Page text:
Summary: The choppy volatility of the markets and headline risks are making the trading environment tough for FX traders as the market seems unwilling to sustain recent directional moves.
Recent developments in FX have largely fizzled today, including a bounce in the commodity currencies – led by CAD after a blowout jobs report today that stopped out our long USDCAD signal (fortunately at a raised stop from the original level). This happened despite fresh Trump tweets indicating a continuation of the stand-off with China that have driven further souring of risk sentiment, if in fits and starts.
The trading environment looks one of the most hopeless I can recall as nearly every directional feint leads to nowhere. Let’s see how today and this week close and whether this leads to better conditions next week.
Breakout signal tracker
All of our positions are getting stale and the headline risk leaves us unwilling to keep the EURAUD long and USDRUB on the board over the weekend. The USDCAD long was stopped out at the raised stop after a very strong Canadian jobs report blasted CAD higher across the board today. Note that we adjusted the USDRUB exit signal lower to reflect carry paid while holding the position.
Today’s FX Breakout monitor
Page 1: EURCHF was looking interesting for an upside breakout in recent sessions, but now looks suddenly heavy within the range – perhaps on safe haven seeking – but that theme has not been a consistent driver for the franc. Elsewhere, note that the AUDUSD has continued to fail to break lower with conviction, perhaps as strong official support for the Chinese stock market overnight demonstrates resolve to keep strong stimulus measures in place for now.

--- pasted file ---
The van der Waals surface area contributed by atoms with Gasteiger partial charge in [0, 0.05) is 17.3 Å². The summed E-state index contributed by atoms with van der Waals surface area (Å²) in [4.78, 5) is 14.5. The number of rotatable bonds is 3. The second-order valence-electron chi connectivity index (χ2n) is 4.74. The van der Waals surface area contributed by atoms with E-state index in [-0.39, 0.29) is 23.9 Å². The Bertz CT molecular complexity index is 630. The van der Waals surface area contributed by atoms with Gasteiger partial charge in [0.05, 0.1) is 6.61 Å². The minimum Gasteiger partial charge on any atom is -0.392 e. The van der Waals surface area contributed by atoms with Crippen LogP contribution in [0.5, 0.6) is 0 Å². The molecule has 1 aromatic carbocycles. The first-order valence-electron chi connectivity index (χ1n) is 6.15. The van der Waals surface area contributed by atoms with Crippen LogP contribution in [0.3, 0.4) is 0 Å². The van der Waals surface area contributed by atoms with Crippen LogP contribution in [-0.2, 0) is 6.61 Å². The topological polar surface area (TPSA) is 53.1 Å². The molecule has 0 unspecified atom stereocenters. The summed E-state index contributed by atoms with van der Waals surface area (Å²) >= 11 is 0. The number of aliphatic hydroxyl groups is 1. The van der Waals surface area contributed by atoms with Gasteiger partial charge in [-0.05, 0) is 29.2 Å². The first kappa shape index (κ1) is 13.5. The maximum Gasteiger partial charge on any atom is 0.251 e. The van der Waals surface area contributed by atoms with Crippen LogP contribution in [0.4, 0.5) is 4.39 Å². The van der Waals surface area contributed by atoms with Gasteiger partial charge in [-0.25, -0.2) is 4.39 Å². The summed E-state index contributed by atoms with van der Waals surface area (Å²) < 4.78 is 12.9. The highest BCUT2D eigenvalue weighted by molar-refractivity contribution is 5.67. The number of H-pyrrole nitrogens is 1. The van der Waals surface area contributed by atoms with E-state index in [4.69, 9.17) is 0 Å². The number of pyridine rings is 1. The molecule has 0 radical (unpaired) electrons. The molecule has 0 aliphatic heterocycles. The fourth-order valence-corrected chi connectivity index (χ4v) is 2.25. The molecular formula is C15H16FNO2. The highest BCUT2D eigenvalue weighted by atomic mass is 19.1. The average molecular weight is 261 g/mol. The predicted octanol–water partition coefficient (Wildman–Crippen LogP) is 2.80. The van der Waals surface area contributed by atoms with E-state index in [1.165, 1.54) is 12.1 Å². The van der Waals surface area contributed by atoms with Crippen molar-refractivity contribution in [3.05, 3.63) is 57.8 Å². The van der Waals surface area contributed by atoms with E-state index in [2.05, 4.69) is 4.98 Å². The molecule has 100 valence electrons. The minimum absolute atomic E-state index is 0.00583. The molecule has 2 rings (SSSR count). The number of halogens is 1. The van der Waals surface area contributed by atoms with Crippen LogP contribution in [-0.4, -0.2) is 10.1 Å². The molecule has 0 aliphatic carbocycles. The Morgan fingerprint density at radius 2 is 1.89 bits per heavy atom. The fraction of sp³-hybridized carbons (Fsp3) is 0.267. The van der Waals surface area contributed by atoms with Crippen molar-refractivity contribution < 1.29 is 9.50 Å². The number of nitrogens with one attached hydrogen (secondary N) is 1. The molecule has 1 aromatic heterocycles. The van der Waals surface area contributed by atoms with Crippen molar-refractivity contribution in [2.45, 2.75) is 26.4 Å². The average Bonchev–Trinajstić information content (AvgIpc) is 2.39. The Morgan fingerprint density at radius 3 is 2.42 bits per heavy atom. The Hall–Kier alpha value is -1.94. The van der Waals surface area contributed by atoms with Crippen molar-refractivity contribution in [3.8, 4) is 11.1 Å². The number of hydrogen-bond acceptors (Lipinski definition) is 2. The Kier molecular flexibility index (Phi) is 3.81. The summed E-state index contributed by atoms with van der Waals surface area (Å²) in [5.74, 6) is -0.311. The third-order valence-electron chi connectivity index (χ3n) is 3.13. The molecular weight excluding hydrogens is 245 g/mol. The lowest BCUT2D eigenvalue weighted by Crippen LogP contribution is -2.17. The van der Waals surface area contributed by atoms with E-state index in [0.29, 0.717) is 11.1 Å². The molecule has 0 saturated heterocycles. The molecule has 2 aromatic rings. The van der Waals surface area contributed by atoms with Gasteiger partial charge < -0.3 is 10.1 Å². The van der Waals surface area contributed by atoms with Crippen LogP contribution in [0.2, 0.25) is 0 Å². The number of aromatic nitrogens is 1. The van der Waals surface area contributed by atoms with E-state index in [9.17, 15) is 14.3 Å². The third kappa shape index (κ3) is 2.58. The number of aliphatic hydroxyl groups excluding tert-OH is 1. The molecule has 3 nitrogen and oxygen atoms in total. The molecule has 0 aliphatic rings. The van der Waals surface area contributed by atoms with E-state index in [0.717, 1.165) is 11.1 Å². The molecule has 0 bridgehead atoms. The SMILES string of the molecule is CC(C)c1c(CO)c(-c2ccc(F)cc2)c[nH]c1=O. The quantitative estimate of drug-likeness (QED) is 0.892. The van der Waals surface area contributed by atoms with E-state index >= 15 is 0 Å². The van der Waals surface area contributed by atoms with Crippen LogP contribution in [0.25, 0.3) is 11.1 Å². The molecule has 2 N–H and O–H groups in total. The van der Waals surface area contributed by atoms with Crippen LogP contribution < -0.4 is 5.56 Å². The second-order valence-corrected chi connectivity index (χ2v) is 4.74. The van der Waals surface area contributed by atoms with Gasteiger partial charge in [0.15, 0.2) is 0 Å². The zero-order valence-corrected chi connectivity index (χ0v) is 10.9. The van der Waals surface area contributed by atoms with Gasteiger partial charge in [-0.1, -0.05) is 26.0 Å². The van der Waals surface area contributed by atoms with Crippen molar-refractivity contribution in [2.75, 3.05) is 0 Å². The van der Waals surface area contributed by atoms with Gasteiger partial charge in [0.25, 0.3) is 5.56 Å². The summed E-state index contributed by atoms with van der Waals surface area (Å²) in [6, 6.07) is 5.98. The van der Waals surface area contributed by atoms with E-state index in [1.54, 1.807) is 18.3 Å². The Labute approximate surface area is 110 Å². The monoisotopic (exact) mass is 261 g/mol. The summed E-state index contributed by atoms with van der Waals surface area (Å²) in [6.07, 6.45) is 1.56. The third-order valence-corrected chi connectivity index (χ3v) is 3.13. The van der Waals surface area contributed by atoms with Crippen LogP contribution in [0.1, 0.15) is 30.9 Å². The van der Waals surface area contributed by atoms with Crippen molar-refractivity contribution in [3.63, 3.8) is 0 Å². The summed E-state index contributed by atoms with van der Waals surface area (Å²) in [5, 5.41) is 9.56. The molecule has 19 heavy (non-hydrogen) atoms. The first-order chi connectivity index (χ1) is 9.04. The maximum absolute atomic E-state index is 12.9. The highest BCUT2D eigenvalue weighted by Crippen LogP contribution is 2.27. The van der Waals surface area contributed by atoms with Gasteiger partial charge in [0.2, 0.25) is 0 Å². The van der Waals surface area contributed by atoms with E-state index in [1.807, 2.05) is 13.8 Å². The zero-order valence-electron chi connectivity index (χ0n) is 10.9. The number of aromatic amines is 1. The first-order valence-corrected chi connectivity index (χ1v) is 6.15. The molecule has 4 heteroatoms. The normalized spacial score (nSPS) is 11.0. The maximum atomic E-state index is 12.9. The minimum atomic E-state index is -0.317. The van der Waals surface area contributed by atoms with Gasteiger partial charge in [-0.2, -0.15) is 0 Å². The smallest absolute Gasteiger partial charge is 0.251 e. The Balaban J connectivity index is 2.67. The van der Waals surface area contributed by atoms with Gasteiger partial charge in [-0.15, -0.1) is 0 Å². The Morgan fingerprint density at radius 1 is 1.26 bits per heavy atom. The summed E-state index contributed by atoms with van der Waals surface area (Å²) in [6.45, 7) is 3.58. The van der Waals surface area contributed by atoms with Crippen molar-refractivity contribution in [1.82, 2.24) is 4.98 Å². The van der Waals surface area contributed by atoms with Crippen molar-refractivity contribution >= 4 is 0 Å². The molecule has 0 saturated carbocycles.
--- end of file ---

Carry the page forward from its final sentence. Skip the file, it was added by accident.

Page 2: Here, USDTHB is actually trying to breakdown despite all of the to-do over the US-China trade deal showdown and gold is poking near 19-day highs – though we are reluctant to bite until we see a decisive outcome for trade and a range expansion (gold volatility is very compressed). The Scandies, under pressure all week, found sufficiently strong support today to threaten those trends – they will merit watching next week.
USDCAD has gone from looking at an upside breakout to looking at a downside one in the space of a single day – speaks more to the choppiness of the price action and the incredible compression of the trading ranges and leaves us reluctant to bite – the pair hasn’t strung together a decent short term trend since Q4 – and that was a very choppy one.
REFERENCE: FX Breakout Monitor overview explanations
The following is a left-to-right, column by column explanation of the FX Breakout Monitor tables.
Trend: a measure of whether the currency pair is trending up, down or sideways based on an algorithm that looks for persistent directional price action. A currency can register a breakout before it looks like it is trending if markets are choppy.
ATR: Average True Range or the average daily trading range. Our calculation of this indicator uses a 50-day exponential moving average to smooth development. The shading indicates whether, relative to the prior 1,000 trading days, the current ATR is exceptionally high (deep orange), somewhat elevated (lighter orange), normal (no shading), quiet (light blue) or exceptionally quiet (deeper blue).
High Closes / Low Closes: These columns show the highest and lowest prior 19- and 49-day daily closing levels. Breakouts: The right-most several columns columns indicate whether a breakout to the upside or downside has unfolded today (coloured “X”) or on any of the previous six trading days. This graphic indication offers an easy way to see whether the breakout is the first in a series or is a continuation from a prior break. For the “Today” columns for 19-day and 49-day breakouts, if there is no break, the distance from the current “Quote” to the break level is shown in ATR, and coloured yellow if getting close to registering a breakout.
NOTE: although the Today column may show a breakout in action, the daily close is the key level that is the final arbiter on whether the breakout is registered for subsequent days.
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